9. 9. 2. The hourly attorneys’ fees exceed the prevailing rate in the community for similar services by attorneys of reasonably comparable skill, reputation and experience. 3. The time spent and legal services provided were excessive. 4. Your attorney did not provide to the school district the appropriate information in the due process complaint. Attorneys’ fees will not be reduced, however, if the court finds that the state or the school district unreasonably delayed the final resolution of the action or proceeding or there was a violation of this section of law. Attorneys’ fees may not be awarded relating to any meeting of the IEP team unless an IEP meeting is convened as a result of a due process hearing proceeding or judicial action. Attorney fees may also be denied if you reject a reasonable settlement offer made by the district/public agency ten days before the hearing begins and the hearing decision is not more favorable than the settlement offer. Due Process Hearing Rights Due process hearing rights include but are not limited to: • the right to a mediation conference; • examination of pupil records; • a fair and impartial administrative hearing at the state level; • a hearing within forty-five (45) calendar days following receipt of a written request. Due process hearings may be requested when there is a disagreement regarding identification, assessment, or educational placement of the pupil or the provision of a FAPE or when the parent refuses to consent to an assessment. Parents have the right to: • open or close the state hearing to the public; • be informed of all rights and procedures related to the due process hearing; • receive notice of mediations and hearing dates, including time and location; • receive information regarding available free or low cost legal or other appropriate services; • have a mediator present to assist in the identification of issues and proposed resolution of issues; • present evidence, written arguments, and oral arguments; • be represented by counsel and/or individuals with knowledge or training related to pupils with disabilities; • confront, cross-examine, and compel the attendance of witnesses and present evidence; • receive a written or electronic verbatim record of the hearing; • receive a written finding of the facts and the decision within forty-five (45) calendar days from the receipt by the State Superintendent of the request for hearing; • have the pupil present at the hearing. All parties to a hearing have the right to: • be represented by counsel (not necessarily at public expense) and/or by individuals with knowledge or training with respect to problems of pupils with disabilities; • receive notice at least ten (10) days prior to the hearing that an attorney will be representing them; • be informed by the other parties of the issues and their proposed resolution of the issues at least ten (10) calendar days prior to the hearing; • exclude witnesses from the hearing; 10/30/03, OP Section 23, Stanislaus SELPA – PARENT HANDBOOK 9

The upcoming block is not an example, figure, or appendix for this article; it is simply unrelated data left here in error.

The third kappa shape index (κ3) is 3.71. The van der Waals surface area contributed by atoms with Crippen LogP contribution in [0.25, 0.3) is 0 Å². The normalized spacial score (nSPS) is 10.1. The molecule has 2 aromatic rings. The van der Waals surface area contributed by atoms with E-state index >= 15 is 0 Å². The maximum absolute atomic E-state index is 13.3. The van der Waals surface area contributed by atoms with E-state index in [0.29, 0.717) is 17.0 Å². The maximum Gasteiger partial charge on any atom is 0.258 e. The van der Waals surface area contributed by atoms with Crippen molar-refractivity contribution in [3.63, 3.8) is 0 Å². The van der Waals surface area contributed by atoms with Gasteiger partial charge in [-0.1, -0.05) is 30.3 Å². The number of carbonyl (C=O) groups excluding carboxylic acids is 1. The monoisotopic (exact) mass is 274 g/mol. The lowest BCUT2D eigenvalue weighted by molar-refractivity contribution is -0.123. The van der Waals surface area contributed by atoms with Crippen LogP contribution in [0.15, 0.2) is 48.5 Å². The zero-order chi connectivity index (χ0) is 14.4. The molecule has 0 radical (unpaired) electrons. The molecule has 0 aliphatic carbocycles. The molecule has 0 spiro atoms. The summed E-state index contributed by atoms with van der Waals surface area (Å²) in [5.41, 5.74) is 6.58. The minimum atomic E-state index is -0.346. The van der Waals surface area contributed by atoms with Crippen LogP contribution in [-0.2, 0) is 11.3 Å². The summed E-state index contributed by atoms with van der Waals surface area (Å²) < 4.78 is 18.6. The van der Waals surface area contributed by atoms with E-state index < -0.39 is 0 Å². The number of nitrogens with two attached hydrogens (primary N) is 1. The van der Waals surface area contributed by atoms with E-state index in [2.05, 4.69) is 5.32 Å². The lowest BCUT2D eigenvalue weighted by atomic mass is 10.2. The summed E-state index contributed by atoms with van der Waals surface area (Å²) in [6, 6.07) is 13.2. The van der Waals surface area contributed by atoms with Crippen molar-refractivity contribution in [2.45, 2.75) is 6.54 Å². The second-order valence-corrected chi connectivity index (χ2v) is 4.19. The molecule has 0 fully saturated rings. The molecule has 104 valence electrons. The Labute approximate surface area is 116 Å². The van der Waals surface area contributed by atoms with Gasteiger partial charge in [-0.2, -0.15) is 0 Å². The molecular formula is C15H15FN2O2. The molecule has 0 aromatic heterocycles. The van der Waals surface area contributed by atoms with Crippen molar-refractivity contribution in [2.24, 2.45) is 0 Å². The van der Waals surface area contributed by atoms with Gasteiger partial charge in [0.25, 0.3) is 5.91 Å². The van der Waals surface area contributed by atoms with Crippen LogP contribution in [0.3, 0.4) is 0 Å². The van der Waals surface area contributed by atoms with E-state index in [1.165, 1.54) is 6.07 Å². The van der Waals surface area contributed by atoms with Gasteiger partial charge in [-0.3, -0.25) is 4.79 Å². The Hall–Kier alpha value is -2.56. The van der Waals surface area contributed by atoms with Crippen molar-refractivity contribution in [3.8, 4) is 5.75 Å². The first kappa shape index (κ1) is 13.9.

10. 10. • disclose to all parties the evaluations completed to that date and the recommendations based on the evaluations that the offering party intends to use at the hearing; such disclosures must be made at least five (5) business days before the hearing; • prohibit the introduction of any evidence at the hearing that has not been disclosed to that party at least five (5) business days before the hearing; • obtain written or electronic verbatim record of the hearing; • obtain written or electronic findings of fact and decisions; • utilize an interpreter that is paid for by the state education agency; • extend the hearing time line for good cause; • schedule a mediation conference at any point during the hearing process; • schedule the hearing at a time and place, which is reasonably convenient to all parties. Requests for due process hearings must be filed in writing with either the State Superintendent of Public Instruction or McGeorge School of Law, the state’s agent. Requests can be sent to: McGeorge School of Law, Special Education Hearing Office, 3200 Fifth Avenue, Sacramento, CA 95817, (916) 739-7053. The request must include: the student’s name; address; school of attendance; a description of the problem; and proposed resolutions. The person(s) filing for due process must provide the other party with a copy of the request at the same time that the request is filed. Parents will receive a list of free or low-cost legal services and other relevant services within three days after receiving their copy of the hearing request. The hearing process is completed within forty-five (45) days unless the timeline is extended during mediation. The hearing decision is final and binding on both parties. Either party can appeal the decision by filing a civil action in state or federal court within ninety (90) days of the final decision. Independent Educational Assessments If a school district disagrees that an independent assessment is necessary, the school district must request a due process hearing to prove that it’s assessment was appropriate. If the district prevails, parents still have the right to an independent assessment but not at public expense. (20 USC 1415, EC 56506[c], 56329[b], 34 CFR 300.502) Pupil Placement During Due Process Proceedings During any due process proceedings, a child involved in any administrative or judicial proceeding must remain in the current educational placement unless you and the school district agree on another arrangement. If you are applying for initial admission to a public school, your child will be placed in a public school program with your consent until all proceedings are completed. Complaint and Appeal Procedures Any individual, LEA, or organization may file a written complaint with the superintendent of the LEA or with the State Superintendent of Public Instruction. To file a state complaint, contact the California Department of Education, Special Education Division, Procedural Safeguards Referral Service, 515 L Street, Suite 270, Sacramento, CA 95814. The State Superintendent of Public Instruction will make a decision upon receipt whether the state or the local agency has jurisdiction over the complaint. State Jurisdiction: • an investigation and written decision will be completed within sixty (60) calendar days of the receipt of the complaint and both parties will receive a copy of the decision shortly thereafter; LEA Jurisdiction: 10/30/03, OP Section 23, Stanislaus SELPA – PARENT HANDBOOK 10